The Universe: Solving the mystery of supermassive black holes

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Solve the mystery of supermassive black holes

HANDOUT - A bright star-like quasar (center) that is the active core of a galaxy in front of the host galaxy can be seen.  (undated photo).  A tsunami with a giant gravitational wave caused a supermassive black hole to eject from the core of its host galaxy.  (to dpa

A bright star-like quasar can be seen from outside its host galaxy

Source: picture alliance / Hubble Space Telescope / ESA / Hubble / dpa

Quasars are supermassive black holes with enormous luminosity. The way it formed in the early days of the universe has always baffled astronomers. Now they have found an explanation. Cold gases play an important role here.

BNearly a billion years after the Big Bang, the first quasars in the universe – supermassive black holes at the centers of newly formed galaxies – erupted. But how can such large objects of up to a billion solar masses arise in such a short time – from an astronomical point of view?

An international team of researchers has found an answer to this question with the help of computer simulations: streams of cold and turbulent gas condense to form the first black holes with a mass of ten to one hundred thousand solar masses. Scientists wrote that these objects then act as “seeds” for the formation of supermassive black holes In the magazine “Nature”.

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The first image of a black hole in our Milky Way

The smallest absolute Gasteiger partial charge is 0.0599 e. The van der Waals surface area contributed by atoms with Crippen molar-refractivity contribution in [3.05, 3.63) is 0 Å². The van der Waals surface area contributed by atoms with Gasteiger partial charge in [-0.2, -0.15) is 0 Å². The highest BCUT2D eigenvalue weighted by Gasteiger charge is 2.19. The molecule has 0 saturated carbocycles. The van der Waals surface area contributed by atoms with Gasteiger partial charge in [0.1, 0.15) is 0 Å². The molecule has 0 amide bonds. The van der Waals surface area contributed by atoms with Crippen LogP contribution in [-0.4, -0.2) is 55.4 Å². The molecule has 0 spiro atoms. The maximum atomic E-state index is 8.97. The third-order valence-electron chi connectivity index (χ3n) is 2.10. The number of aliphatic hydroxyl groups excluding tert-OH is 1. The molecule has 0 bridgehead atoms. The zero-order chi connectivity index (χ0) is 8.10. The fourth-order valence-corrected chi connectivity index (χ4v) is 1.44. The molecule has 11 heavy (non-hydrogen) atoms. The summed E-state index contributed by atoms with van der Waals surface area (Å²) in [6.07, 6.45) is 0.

In today’s world, nearly every galaxy has a large black hole at its center with a mass millions to billions of times the mass of our Sun. At first, astronomers believed that these supermassive black holes would increase more or less evenly throughout cosmic history. However, this idea had to be corrected when many quasars were discovered in the early universe. They are also supermassive black holes in which matter flows and heats up in the process – which is why quasars shine brighter than the galaxies at their centers.

“Cosmic simulations have shown that these quasars can form through the flow of cold gas,” explains Mohammed Latif of the United Arab Emirates University and colleagues from Austria, Britain and Canada. “But the prerequisite for this is that black holes containing ten to one hundred thousand solar masses do exist. So far, however, there is no conclusive explanation for their formation.”

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View near the black hole, drawn by April Hobart, CXC: A black hole is in the middle of a vortex of hot gas.  Studies of the bright light emitted by circulating gas often point to not only the presence of a black hole, but also possible features.  (Photo: Photo 12/Universal Images Group via Getty Images)

Although unusual scenarios could lead to the formation of these “seeds” of supermassive black holes – they rarely explain the frequency of quasars in the young universe.

Latif and his colleagues have now succeeded in using high-resolution computer simulations to find an explanation for the formation of the first black holes. As scientists reported, the influx of cold gas into galaxies forming in the young universe causes severe turbulence – this turbulence prevents stars from forming from gas in the normal way.

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Only when the mass of the accumulating cold gas increases to 30,000 to 40,000 solar masses, the dense gas cloud collapses under the influence of its own gravity and forms a supermassive black hole.

According to Latif and colleagues, this simple and robust process ensures that wherever there is enough gas to form a quasar, a “seed” can form initially. This process also occurs frequently enough to explain the number of quasars. “The first quasars were a natural consequence of the formation of structures in the early universe, and did not require exotic, finely tuned environments, as previously thought,” the researchers say.

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